Debbie is a freelance contemporary dancer working throughout the UK in research, education and performance settings. She engages with diverse communities across the professional and community spectrum. Debbie‘s main interest is in how creativity is understood, nurtured and facilitated; and the possibilities of human embodiment through her study of Body-Mind Centering. She is an Affiliated Member of the Centre for Creativity, Sustainability and Educational Futures at the University of Exeter and has recently worked as an evaluator for balletLORENT in Newcastle. Recent participatory and education work includes working with the Creative Learning Team in Aberdeen on the LIFT project and with students at the Rambert School of Ballet and Contemporary Dance in London.

Janis Claxton

Now living in Edinburgh, Janis has 16 years of experience working in the UK, primarily as Janis Claxton Dance.  She has 30 years of international expertise as a dancer, educator, choreographer, movement director across professional, community arts, outdoor sited and festivals, and creative learning. This spans eight countries including China where she   works with numerous leading arts organisations. She has a particular interest in Equalities Diversity and Inclusion, beginning with the integrated dance project Any-Bodies Dancing in Sydney, and with Lung Ha in Scotland.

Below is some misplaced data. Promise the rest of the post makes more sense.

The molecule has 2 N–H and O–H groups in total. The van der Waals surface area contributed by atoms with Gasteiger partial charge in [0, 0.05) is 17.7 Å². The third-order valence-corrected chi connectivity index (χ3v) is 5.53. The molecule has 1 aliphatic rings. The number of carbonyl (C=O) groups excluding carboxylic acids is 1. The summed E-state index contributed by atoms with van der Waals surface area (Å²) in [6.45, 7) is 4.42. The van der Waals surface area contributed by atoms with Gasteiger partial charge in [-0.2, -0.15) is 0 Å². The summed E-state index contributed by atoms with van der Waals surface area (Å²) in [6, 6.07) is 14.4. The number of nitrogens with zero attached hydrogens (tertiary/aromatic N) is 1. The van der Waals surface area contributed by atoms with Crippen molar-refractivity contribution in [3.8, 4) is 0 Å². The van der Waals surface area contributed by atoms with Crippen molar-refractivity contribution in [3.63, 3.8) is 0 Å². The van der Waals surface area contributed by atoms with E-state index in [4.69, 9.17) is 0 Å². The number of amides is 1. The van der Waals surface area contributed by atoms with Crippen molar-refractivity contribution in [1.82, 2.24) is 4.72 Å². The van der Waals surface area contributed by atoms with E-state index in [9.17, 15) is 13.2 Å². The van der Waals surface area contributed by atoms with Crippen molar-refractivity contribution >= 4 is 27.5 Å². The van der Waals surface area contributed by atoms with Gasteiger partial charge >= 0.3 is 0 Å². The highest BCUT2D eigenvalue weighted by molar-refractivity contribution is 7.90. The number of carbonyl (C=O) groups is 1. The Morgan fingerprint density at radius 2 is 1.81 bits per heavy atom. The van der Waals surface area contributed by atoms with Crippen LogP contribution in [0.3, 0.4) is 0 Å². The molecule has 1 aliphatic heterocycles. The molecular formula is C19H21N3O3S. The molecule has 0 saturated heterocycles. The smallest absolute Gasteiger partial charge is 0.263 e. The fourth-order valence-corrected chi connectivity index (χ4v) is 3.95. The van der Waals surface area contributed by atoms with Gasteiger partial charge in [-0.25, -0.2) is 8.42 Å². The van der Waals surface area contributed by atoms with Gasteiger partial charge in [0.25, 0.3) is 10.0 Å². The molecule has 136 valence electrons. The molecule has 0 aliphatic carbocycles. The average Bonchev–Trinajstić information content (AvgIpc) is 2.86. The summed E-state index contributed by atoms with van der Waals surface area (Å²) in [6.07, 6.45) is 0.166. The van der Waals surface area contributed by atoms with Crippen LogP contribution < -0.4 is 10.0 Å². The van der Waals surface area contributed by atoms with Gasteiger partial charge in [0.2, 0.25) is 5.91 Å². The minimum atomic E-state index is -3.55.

Katrina McPherson